Mike Cooke, City of Turlock Municipal Services Director gave a staff update to the City Council at a recent meeting regarding utility billing procedures, with information on the City’s Administrative Services Finance Division offering of online utility account management, information and bill-pay services.
According to Cooke, there are nearly 10,000 users, almost half of City of Turlock utility customers, who currently have online accounts. To sign up for an account, one would need an email address, utility account number, and last four digits of their Social Security Number.
Cooke explained the primary and new features of the online utility system.
There is the opportunity to make single payments with the system, as well as automatic monthly payments to be charged on the third, fifth or last of each month per the customer’s preference. There is also the option for customers to choose to receive paperless e-bills, where emails are sent with the same billing information that would normally be sent via the postal service; a hyperlink will also be included in all e-bills with the inserts normally included in paper bills, per the requests of customers.
Previously, Councilmember Amy Bublak raised concern that residents could not completely opt out of receiving paper bills in the mail. That issue has been fixed and customers can choose to receive paperless e-bills, rather than having the bills mailed.
Those who enroll in automatic monthly bill payments who also wish to receive e-bills would need to sign up for both services.
When an individual enrolls in e-bills, they will now only receive their bills via email; paper bills would not be sent via the postal service upon choosing the e-bill service. There is the option to receive both e-bills and printed bills, but it must be specifically requested to receive both forms now.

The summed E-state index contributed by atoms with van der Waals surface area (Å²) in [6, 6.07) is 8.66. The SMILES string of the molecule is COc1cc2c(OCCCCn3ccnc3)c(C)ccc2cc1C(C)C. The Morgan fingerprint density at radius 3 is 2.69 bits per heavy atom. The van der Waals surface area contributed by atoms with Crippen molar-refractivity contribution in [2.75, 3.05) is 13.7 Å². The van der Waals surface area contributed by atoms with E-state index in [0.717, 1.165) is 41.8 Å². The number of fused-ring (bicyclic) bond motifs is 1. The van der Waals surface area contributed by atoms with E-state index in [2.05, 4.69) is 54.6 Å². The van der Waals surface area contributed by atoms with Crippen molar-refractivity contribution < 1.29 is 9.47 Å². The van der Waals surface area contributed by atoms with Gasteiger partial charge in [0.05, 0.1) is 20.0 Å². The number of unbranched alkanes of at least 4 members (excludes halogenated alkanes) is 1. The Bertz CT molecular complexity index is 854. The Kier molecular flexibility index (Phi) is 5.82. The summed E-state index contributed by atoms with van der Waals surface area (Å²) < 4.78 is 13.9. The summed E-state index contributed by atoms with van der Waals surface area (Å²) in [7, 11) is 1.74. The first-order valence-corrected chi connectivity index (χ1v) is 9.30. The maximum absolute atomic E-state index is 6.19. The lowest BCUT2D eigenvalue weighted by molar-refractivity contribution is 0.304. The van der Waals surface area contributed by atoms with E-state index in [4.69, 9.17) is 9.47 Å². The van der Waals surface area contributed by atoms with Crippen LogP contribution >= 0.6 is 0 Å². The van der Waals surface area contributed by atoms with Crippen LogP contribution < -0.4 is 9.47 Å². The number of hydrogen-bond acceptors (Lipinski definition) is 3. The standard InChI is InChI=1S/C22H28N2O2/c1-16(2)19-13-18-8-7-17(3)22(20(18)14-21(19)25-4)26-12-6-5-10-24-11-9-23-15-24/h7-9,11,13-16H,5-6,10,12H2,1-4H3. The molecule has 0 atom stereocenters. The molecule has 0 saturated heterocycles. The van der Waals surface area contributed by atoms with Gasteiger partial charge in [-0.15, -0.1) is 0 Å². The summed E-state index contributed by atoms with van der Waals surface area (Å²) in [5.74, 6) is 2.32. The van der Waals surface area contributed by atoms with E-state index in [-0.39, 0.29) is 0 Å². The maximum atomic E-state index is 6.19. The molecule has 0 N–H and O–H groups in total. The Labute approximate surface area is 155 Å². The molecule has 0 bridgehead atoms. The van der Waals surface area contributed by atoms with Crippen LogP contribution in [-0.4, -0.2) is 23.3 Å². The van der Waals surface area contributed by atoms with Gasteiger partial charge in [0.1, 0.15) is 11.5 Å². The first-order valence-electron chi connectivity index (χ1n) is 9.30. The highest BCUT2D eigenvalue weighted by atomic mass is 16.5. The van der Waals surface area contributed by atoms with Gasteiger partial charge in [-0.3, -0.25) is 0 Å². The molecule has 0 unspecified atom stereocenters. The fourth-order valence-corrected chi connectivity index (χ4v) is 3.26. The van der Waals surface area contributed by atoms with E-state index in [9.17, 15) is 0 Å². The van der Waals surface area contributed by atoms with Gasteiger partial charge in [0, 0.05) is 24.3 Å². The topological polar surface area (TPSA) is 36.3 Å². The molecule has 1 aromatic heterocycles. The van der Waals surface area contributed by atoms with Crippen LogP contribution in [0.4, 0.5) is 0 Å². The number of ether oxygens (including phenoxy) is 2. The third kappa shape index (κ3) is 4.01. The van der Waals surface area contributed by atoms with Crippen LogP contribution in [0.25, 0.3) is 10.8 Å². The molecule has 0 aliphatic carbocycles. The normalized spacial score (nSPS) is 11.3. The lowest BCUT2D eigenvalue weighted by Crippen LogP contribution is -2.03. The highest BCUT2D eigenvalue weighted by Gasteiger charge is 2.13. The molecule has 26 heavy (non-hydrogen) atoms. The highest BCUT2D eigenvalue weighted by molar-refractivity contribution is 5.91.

Additionally, landlords can link accounts associated with their various properties into one online pay account.
Included is a summary of previous years activity, by calendar year, with bills and payments. Additionally, there is a feature that shows water usage per household by month and day and year.
As automatic water rate increases are expected in the next two years, there is a chart to compare current and past usage fees per household as well as with those past, and how rates would be affected with current usage in the new rate schedule; Cooke said that certain users may pay more or less.
The Department is looking into potentially setting up an app called “Check” for individuals to pay utility bills on their smartphones, as well as an automatic-pay system where customers can have their monthly balances deducted straight from their bank account on the date they specify.
“It’s a work in progress, but it’s a feature well-used and we’re very proud of it,” said Cooke of the online system.
Councilmember Steven Nascimento asked whether the City had the ability to provide a usage comparison to neighbors like Turlock Irrigation District does.
Cooke said that the Department is looking at vendors for such services, but mentioned that they are expensive — estimating the cost to be around $100,000 per year. He explained that with further research, they would bring the item before the Council next year to see whether such program would would be worth the expense when considering return-on-investment, and impact on usage and conservation.
“Right now we can’t do that, but it’s something we are actively looking at,” said Cooke.
To create an online utility bill account with the City of Turlock, visit the section of the City’s website here.